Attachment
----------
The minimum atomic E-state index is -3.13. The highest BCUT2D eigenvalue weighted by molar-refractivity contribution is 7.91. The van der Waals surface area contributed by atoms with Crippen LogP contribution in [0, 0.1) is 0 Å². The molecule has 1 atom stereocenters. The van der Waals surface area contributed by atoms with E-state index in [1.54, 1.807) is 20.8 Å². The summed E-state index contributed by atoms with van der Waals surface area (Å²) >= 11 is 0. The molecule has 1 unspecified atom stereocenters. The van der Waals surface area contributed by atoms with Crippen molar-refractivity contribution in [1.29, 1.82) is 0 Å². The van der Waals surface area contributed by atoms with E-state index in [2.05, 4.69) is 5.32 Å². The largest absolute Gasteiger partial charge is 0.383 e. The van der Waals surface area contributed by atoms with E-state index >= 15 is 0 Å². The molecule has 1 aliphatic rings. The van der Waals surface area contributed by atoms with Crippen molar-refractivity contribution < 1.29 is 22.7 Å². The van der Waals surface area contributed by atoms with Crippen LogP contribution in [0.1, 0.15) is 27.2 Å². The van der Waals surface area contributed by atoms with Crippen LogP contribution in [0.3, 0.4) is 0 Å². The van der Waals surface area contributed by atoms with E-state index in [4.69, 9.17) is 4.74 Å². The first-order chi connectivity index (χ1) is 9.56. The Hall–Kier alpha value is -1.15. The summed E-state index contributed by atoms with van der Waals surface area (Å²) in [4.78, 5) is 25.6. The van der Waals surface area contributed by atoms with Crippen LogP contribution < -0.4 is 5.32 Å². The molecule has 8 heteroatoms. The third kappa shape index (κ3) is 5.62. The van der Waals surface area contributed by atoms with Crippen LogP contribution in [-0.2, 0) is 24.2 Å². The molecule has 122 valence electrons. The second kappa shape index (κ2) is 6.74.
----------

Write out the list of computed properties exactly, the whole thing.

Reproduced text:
The minimum atomic E-state index is -3.13. The highest BCUT2D eigenvalue weighted by molar-refractivity contribution is 7.91. The van der Waals surface area contributed by atoms with Crippen LogP contribution in [0, 0.1) is 0 Å². The molecule has 1 atom stereocenters. The van der Waals surface area contributed by atoms with E-state index in [1.54, 1.807) is 20.8 Å². The summed E-state index contributed by atoms with van der Waals surface area (Å²) >= 11 is 0. The molecule has 1 unspecified atom stereocenters. The van der Waals surface area contributed by atoms with Crippen molar-refractivity contribution in [1.29, 1.82) is 0 Å². The van der Waals surface area contributed by atoms with E-state index in [2.05, 4.69) is 5.32 Å². The largest absolute Gasteiger partial charge is 0.383 e. The van der Waals surface area contributed by atoms with E-state index >= 15 is 0 Å². The molecule has 1 aliphatic rings. The van der Waals surface area contributed by atoms with Crippen molar-refractivity contribution < 1.29 is 22.7 Å². The van der Waals surface area contributed by atoms with Crippen LogP contribution in [0.1, 0.15) is 27.2 Å². The van der Waals surface area contributed by atoms with Crippen LogP contribution in [0.3, 0.4) is 0 Å². The van der Waals surface area contributed by atoms with E-state index in [4.69, 9.17) is 4.74 Å². The first-order chi connectivity index (χ1) is 9.56. The Hall–Kier alpha value is -1.15. The summed E-state index contributed by atoms with van der Waals surface area (Å²) in [4.78, 5) is 25.6. The van der Waals surface area contributed by atoms with Crippen LogP contribution < -0.4 is 5.32 Å². The molecule has 8 heteroatoms. The third kappa shape index (κ3) is 5.62. The van der Waals surface area contributed by atoms with Crippen LogP contribution in [-0.2, 0) is 24.2 Å². The molecule has 122 valence electrons. The second kappa shape index (κ2) is 6.74.